Meanwhile, Palestinian President Mahmoud Abbas urged Hamas Islamists on Monday to agree to early elections and to open a "new page" by ceding control of the Gaza Strip and holding reconciliation talks with his Fatah faction.
Reviving talk of early Palestinian elections for the first time in several months, Abbas said in a speech to mark the anniversary of the founding of Fatah that any vote should be held in agreement with his Hamas rivals.
"I renew the option of early elections ... and I pledge that I will do my best to ensure this election will be the product of a deep and brotherly understanding," Abbas said.
"I urge all, Fatah and Hamas movements and all other Palestinian factions, to study this alternative and not to rush, as usual, to reject it."
Hamas seized control of the Gaza Strip in June, prompting Abbas to sack a Hamas-led unity government and appoint a Fatah-backed administration in the West Bank. The rift helped pave the way for U.S.-backed talks with Israel.
Abbas said after Hamas's Gaza takeover he wanted to call early elections. But it has been several months since he talked publicly about holding a ballot although his aides have raised the possibility of snap parliamentary and presidential polls.
Hamas, which won a Palestinian parliamentary vote in 2006, opposes holding elections before they are due in 2010, saying it would be unconstitutional.
Hamas spokesman Fawzi Barhoum rejected Abbas' speech."It is full of incitement and words calling for divisions," he said. "There is no new initiative or practical step in this speech that can pave the road to start an immediate dialogue."
Barhoum said earlier Monday that the Islamist group was ready for dialogue with Fatah but would not accept Abbas's demand it first give up control of the coastal enclave.
"Abbas is betting on the American-Zionist project and not on dialogue with Hamas," Barhoum told a news conference in Gaza. "We renew our readiness and willingness to restore dialogue with Fatah without conditions."
PA minister: Abbas' forces foil Hamas suicide attack plot
Palestinian security forces loyal to Abbas have arrested Hamas militants who were plotting a suicide bombing, the Palestinian foreign and information minister said on Monday.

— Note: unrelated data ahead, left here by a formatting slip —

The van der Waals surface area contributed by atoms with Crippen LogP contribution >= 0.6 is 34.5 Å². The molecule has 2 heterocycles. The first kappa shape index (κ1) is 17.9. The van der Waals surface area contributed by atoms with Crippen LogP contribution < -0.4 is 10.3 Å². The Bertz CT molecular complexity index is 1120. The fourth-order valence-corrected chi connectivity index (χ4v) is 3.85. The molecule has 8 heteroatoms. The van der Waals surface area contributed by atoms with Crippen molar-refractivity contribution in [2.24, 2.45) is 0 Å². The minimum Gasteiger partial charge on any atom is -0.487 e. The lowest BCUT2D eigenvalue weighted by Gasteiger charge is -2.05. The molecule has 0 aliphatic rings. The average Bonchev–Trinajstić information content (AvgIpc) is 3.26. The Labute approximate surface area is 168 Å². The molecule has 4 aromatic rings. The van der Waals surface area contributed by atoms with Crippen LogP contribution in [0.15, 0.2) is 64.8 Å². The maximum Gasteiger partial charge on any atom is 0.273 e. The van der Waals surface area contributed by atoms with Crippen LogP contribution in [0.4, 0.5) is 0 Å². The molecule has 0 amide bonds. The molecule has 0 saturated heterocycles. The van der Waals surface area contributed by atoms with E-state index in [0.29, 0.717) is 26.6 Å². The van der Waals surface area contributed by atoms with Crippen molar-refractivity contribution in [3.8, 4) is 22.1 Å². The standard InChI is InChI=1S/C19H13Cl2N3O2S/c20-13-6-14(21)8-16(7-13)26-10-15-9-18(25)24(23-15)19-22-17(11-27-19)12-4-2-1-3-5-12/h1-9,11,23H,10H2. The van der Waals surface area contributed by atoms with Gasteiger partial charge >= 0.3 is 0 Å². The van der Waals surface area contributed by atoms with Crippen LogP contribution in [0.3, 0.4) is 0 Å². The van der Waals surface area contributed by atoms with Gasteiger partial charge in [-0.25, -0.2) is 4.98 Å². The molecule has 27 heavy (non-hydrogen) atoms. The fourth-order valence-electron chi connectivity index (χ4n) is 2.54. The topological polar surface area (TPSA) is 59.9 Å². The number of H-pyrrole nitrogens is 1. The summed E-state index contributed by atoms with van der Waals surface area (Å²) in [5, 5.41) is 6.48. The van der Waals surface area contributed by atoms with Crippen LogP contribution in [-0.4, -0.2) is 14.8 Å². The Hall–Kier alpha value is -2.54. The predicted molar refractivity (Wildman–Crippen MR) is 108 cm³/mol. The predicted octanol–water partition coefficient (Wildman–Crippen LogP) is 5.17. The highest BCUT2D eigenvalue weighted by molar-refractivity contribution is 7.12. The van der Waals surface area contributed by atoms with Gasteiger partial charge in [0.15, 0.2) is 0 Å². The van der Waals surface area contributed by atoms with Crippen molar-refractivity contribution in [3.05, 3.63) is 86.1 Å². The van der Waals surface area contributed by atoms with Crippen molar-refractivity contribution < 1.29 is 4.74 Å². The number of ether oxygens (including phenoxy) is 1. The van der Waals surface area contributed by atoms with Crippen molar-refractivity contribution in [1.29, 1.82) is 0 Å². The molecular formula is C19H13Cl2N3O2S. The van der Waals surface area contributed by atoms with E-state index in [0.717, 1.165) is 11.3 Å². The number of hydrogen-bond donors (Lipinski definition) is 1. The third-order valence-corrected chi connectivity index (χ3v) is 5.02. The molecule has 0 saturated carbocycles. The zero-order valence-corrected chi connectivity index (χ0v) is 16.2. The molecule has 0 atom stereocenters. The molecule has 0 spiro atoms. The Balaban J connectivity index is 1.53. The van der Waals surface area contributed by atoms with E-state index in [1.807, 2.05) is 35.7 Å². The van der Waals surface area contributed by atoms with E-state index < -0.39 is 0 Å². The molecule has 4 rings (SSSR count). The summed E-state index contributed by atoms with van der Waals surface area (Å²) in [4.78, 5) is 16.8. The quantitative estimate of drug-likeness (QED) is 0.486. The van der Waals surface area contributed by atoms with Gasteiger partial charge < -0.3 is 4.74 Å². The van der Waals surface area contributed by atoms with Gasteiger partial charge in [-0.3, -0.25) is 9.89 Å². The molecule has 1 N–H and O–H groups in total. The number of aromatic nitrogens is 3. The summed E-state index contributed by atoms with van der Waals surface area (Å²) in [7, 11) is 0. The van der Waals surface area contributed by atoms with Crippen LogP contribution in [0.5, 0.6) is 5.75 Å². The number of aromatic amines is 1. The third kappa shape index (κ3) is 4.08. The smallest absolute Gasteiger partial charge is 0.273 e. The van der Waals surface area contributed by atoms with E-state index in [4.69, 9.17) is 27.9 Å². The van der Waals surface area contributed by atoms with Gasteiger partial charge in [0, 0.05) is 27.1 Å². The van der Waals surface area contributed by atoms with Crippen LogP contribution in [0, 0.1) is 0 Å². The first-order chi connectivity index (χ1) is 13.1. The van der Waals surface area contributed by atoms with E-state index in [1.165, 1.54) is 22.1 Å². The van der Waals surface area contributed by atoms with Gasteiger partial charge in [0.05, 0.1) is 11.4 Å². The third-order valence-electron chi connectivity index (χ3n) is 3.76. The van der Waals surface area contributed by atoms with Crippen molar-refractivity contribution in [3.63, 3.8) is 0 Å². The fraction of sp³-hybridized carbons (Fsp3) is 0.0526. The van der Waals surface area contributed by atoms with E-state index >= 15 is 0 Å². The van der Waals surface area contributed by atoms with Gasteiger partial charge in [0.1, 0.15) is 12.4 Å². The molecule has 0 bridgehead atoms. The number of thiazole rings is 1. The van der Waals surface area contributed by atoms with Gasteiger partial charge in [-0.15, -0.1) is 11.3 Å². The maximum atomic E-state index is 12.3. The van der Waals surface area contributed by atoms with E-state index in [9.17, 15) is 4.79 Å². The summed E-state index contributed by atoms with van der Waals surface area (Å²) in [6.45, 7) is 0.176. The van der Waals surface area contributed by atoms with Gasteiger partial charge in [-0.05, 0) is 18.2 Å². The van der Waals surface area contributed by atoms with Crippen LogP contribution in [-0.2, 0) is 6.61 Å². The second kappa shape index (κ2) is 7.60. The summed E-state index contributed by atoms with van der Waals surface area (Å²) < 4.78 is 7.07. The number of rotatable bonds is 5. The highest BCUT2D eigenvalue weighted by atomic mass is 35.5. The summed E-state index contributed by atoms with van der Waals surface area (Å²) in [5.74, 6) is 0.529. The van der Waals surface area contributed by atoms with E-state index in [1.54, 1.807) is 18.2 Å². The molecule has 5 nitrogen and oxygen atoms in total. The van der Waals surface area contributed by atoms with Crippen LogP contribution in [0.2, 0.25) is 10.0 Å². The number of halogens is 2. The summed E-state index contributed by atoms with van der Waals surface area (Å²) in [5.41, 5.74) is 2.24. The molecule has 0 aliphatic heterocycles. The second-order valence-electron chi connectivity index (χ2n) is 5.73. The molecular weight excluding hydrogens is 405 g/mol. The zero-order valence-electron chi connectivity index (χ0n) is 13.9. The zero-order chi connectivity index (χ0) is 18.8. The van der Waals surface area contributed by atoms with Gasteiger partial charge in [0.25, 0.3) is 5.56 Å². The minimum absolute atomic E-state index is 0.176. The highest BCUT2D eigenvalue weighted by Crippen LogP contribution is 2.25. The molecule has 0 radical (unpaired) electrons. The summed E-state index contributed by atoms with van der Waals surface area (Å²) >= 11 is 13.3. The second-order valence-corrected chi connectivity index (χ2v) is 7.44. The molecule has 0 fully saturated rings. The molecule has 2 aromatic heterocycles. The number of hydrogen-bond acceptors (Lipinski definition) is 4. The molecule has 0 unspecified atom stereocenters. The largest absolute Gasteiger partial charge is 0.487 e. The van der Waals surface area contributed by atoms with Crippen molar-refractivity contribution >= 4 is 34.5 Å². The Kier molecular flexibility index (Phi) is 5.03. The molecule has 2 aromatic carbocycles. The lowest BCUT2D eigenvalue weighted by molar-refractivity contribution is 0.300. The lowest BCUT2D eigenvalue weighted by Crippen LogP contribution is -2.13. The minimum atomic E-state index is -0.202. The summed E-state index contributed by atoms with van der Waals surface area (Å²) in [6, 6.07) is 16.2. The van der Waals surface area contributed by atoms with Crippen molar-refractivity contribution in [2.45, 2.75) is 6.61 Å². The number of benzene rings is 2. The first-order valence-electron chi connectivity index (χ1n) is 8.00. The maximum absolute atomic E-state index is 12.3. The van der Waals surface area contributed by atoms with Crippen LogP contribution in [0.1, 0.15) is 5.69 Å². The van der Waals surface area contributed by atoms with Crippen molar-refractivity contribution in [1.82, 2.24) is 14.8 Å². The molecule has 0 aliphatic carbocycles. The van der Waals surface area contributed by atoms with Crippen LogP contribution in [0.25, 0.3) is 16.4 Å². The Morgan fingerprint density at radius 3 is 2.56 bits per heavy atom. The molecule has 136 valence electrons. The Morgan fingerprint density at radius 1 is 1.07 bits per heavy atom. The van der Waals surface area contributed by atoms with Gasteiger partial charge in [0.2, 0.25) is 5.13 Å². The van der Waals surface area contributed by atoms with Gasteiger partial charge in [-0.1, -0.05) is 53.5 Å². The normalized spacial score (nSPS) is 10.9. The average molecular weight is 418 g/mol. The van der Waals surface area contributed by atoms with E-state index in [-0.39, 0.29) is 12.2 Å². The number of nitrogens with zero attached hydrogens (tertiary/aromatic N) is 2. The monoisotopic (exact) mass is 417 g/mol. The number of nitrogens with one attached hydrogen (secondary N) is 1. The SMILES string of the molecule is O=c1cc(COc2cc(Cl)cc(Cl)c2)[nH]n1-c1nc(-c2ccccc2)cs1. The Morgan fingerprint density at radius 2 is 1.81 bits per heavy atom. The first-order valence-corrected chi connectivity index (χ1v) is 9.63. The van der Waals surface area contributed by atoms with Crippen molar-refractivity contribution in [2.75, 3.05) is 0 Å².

Riyad al-Malki told a news conference Palestinian security forces had arrested members of the Islamist group, but did not say whether the attack was planned for Israel or the West Bank or how many people had been arrested.
The announcement came a day after Prime Minister Ehud Olmert ruled out
relaxing Israel's grip on the West Bank until the Palestinians rein in militants.
Israel frequently says it has thwarted suicide bombings but it is rare for the Palestinians to make such an announcement.
Malki declined to say when the arrests took place but said security forces found a confessional video recorded by the would-be bombers. He also said officers had found mercury, which could be used to make explosive devices, in Nablus.
Hamas spokesman Barhoum declined to comment on whether its members were arrested, but said: "We support any act of resistance against the Israeli occupation but we will not be surprised if the government ... fabricates charges to pursue their arrest campaign against Hamas and other factions of resistance."
Abbas's government has deployed hundreds of security officers in West Bank towns in recent weeks as part of a Western-backed drive to crack down on gunmen and gangsters.
Israel Police and the Israel Defense Forces said they had not heard about any attacks that had been prevented by Abbas's forces.
Also Monday, Palestinian militants in the Gaza Strip fired a Qassam rocket and 14 mortar shells at the western Negev.
Gaza journalists warned not to cover Fatah anniversary events
Several Gaza journalists received anonymous overnight phone calls warning them not to cover upcoming events planned by the Fatah movement, fueling fears that the territory's Islamic Hamas rulers were trying to quash coverage of their rivals.
Reporters for at least five local and foreign news outlets received calls late Sunday and early Monday warning them to stay away from events planned by Fatah to celebrate the 43rd anniversary of the veteran Palestinian movement's establishment.
The reporters asked that their names be withheld because they feared retribution from Hamas, which seized power in Gaza in June after routing Fatah fighters loyal to the moderate Palestinian President Mahmoud Abbas.
A Fatah rally scheduled for Tuesday has been banned by Hamas, which repeatedly has cracked down on Fatah activists and harassed journalists covering pro-Fatah events since the Gaza takeover.
In an official statement, the Hamas-run interior ministry in Gaza said it supported freedom of the press and blamed Fatah for the calls, saying Fatah leaders in the West Bank were trying to embarrass the Islamic group.
Ibrahim Abu Al-Naja, one of Gaza's most prominent remaining Fatah leaders, said the movement would not hold a major rally Tuesday, and would make do with smaller gestures like setting off fireworks and lighting candles in the windows of pro-Fatah homes.
Some 70 Fatah activists were arrested or went underground over the past few days, Fatah officials said, speaking on condition of anonymity because they feared arrest. Hamas denied those charges, saying no political arrests had been made.
Hamas police raided Fatah's central office in Gaza City and seized posters, flags and computer hard disks, Fatah leader Ahmad Hillas said at a press conference Monday.
"I want to say clearly and honestly: No one, no power will prevent us or stop us from commemorating this anniversary," Hillas said.